The longitudinal relation between childhood autistic traits and psychosexual problems in early adolescence: The Tracking Adolescents' Individual Lives Survey study
Individuals with autistic traits are considered to be prone to develop psychosexual problems due to their limited social skills and insight. This study investigated the longitudinal relation between autistic traits in childhood (T1; age 10-12 years) and parent-reported psychosexual problems in early adolescence (T2; age 12-15 years). In a general population cohort study (n = 1873; the Tracking Adolescents' Individual Lives Survey (TRAILS)), autistic traits and psychosexual problems were determined. Logistic regression analyses were used to investigate whether childhood autistic traits, in individuals displaying no psychosexual problems in childhood, predicted the presence of psychosexual problems in adolescence, while controlling for pubertal development and conduct problems. Higher levels of autistic traits at T1 significantly predicted mild psychosexual problems at T2, above and beyond pubertal development and conduct problems. Particularly two dimensions of autistic traits at T1 were significant predictors; i.e. 'reduced contact/social interest' and 'not optimally tuned to the social situation'. Children with autistic traits - especially those with limited social interest and social regulation problems - showed to have a higher risk to develop psychosexual problems, albeit mild, in early adolescence as reported by parents. Although we showed that autistic traits predict psychosexual problems, it is only one of multiple predictors.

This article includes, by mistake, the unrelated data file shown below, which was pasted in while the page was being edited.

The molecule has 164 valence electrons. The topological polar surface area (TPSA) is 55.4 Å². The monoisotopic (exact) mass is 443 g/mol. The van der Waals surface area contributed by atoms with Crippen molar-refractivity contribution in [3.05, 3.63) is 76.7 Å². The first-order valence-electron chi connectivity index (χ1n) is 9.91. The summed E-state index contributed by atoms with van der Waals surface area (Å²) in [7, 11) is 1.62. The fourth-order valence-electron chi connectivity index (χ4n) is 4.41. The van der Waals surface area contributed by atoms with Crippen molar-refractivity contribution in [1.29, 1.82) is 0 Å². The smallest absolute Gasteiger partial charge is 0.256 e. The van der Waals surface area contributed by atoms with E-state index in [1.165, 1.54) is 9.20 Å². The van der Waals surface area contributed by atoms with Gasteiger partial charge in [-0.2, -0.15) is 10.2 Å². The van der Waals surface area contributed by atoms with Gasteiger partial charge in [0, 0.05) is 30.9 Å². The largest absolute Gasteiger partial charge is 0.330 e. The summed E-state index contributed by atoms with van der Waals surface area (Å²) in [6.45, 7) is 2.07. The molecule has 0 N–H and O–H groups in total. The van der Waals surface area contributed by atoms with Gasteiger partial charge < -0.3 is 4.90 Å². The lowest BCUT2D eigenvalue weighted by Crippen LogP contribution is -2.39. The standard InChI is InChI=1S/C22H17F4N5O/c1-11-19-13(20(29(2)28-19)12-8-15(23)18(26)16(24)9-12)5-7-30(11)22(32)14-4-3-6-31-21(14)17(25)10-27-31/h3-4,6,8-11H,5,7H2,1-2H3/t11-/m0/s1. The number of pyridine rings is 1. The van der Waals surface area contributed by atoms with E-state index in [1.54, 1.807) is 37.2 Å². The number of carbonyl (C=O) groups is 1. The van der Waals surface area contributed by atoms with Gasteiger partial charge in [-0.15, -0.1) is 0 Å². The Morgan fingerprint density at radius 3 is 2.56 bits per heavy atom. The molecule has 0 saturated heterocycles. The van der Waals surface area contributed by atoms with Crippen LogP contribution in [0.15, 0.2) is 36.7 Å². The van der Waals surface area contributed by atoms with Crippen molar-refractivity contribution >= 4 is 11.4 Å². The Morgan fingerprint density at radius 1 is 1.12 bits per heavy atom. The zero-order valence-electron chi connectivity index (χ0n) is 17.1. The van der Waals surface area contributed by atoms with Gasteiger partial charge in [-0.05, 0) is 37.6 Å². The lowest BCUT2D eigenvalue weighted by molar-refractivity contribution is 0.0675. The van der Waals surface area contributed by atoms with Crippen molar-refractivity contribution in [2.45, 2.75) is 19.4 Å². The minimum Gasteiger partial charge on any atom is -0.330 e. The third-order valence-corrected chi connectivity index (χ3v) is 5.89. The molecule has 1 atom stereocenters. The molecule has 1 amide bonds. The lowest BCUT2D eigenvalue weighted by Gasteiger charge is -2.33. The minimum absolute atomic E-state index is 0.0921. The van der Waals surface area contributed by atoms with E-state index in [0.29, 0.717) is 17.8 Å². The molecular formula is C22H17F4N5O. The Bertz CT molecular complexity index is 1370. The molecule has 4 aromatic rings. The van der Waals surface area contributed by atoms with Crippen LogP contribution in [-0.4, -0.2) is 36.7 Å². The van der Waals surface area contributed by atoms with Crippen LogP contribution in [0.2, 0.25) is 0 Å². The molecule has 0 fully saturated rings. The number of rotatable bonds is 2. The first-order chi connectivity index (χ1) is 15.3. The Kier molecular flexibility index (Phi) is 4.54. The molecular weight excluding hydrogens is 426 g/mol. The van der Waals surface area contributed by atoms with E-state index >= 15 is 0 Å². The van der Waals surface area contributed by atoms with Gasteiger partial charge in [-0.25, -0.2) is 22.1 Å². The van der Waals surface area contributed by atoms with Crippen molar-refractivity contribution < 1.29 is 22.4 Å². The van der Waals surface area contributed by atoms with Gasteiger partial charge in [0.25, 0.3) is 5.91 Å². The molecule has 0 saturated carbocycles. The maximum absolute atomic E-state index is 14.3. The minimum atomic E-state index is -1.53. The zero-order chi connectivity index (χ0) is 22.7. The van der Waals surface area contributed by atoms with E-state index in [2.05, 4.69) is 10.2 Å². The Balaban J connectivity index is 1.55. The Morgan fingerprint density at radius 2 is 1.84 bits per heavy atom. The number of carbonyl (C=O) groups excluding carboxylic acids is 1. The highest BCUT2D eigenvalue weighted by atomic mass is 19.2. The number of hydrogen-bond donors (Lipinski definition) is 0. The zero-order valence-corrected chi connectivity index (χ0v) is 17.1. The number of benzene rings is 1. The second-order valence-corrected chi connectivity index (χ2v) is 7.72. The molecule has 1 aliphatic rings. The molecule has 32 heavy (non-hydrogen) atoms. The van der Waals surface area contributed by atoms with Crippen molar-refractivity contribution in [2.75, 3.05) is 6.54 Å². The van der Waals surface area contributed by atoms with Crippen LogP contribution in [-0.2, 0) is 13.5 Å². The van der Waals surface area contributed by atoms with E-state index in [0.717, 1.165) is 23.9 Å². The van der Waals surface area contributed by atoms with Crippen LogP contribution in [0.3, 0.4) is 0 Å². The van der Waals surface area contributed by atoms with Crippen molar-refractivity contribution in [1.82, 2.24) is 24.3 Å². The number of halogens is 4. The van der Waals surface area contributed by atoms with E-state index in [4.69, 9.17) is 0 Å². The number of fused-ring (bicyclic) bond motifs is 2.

|Keywords||Adolescence, Autistic traits, Childhood, Longitudinal survey, Psychosexual|
|Persistent URL||dx.doi.org/10.1177/1362361314547114, hdl.handle.net/1765/87758|
Dekker, L.P, Hartman, C.A, Vegt, van der, E.J.M, Verhulst, F.C, van Oort, F.V.A, & Greaves-Lord, K. (2015). The longitudinal relation between childhood autistic traits and psychosexual problems in early adolescence: The Tracking Adolescents' Individual Lives Survey study. Autism, 19(6), 684–693. doi:10.1177/1362361314547114